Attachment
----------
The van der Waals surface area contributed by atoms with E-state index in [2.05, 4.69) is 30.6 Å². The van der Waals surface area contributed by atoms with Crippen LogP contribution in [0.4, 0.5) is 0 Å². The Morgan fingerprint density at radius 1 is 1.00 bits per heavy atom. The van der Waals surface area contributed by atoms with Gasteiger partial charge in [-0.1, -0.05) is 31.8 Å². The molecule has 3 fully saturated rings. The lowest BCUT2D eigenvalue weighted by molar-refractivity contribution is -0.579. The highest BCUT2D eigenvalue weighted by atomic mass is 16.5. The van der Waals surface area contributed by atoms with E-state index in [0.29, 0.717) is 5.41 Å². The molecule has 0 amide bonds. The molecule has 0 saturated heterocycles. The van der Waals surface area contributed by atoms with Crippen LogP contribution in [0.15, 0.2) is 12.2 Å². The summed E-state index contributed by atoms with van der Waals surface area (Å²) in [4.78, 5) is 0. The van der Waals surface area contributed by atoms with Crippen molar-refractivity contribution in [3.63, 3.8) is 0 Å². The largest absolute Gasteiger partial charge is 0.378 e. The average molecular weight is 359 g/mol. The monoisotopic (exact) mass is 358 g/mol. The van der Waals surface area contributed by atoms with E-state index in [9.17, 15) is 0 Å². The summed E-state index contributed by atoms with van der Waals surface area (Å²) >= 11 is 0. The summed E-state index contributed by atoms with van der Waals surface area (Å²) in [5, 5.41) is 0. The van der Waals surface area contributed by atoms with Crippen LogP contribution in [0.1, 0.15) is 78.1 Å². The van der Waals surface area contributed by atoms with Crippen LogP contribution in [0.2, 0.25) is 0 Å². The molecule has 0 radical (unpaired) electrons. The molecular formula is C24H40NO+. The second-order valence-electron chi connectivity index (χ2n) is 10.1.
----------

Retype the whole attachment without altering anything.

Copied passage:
The van der Waals surface area contributed by atoms with E-state index in [2.05, 4.69) is 30.6 Å². The van der Waals surface area contributed by atoms with Crippen LogP contribution in [0.4, 0.5) is 0 Å². The Morgan fingerprint density at radius 1 is 1.00 bits per heavy atom. The van der Waals surface area contributed by atoms with Gasteiger partial charge in [-0.1, -0.05) is 31.8 Å². The molecule has 3 fully saturated rings. The lowest BCUT2D eigenvalue weighted by molar-refractivity contribution is -0.579. The highest BCUT2D eigenvalue weighted by atomic mass is 16.5. The van der Waals surface area contributed by atoms with E-state index in [0.29, 0.717) is 5.41 Å². The molecule has 0 amide bonds. The molecule has 0 saturated heterocycles. The van der Waals surface area contributed by atoms with Crippen LogP contribution in [0.15, 0.2) is 12.2 Å². The summed E-state index contributed by atoms with van der Waals surface area (Å²) in [4.78, 5) is 0. The van der Waals surface area contributed by atoms with Crippen molar-refractivity contribution in [3.63, 3.8) is 0 Å². The largest absolute Gasteiger partial charge is 0.378 e. The average molecular weight is 359 g/mol. The monoisotopic (exact) mass is 358 g/mol. The van der Waals surface area contributed by atoms with E-state index in [9.17, 15) is 0 Å². The summed E-state index contributed by atoms with van der Waals surface area (Å²) >= 11 is 0. The summed E-state index contributed by atoms with van der Waals surface area (Å²) in [5, 5.41) is 0. The van der Waals surface area contributed by atoms with Crippen LogP contribution in [0.1, 0.15) is 78.1 Å². The van der Waals surface area contributed by atoms with Crippen LogP contribution in [0.2, 0.25) is 0 Å². The molecule has 0 radical (unpaired) electrons. The molecular formula is C24H40NO+. The second-order valence-electron chi connectivity index (χ2n) is 10.1.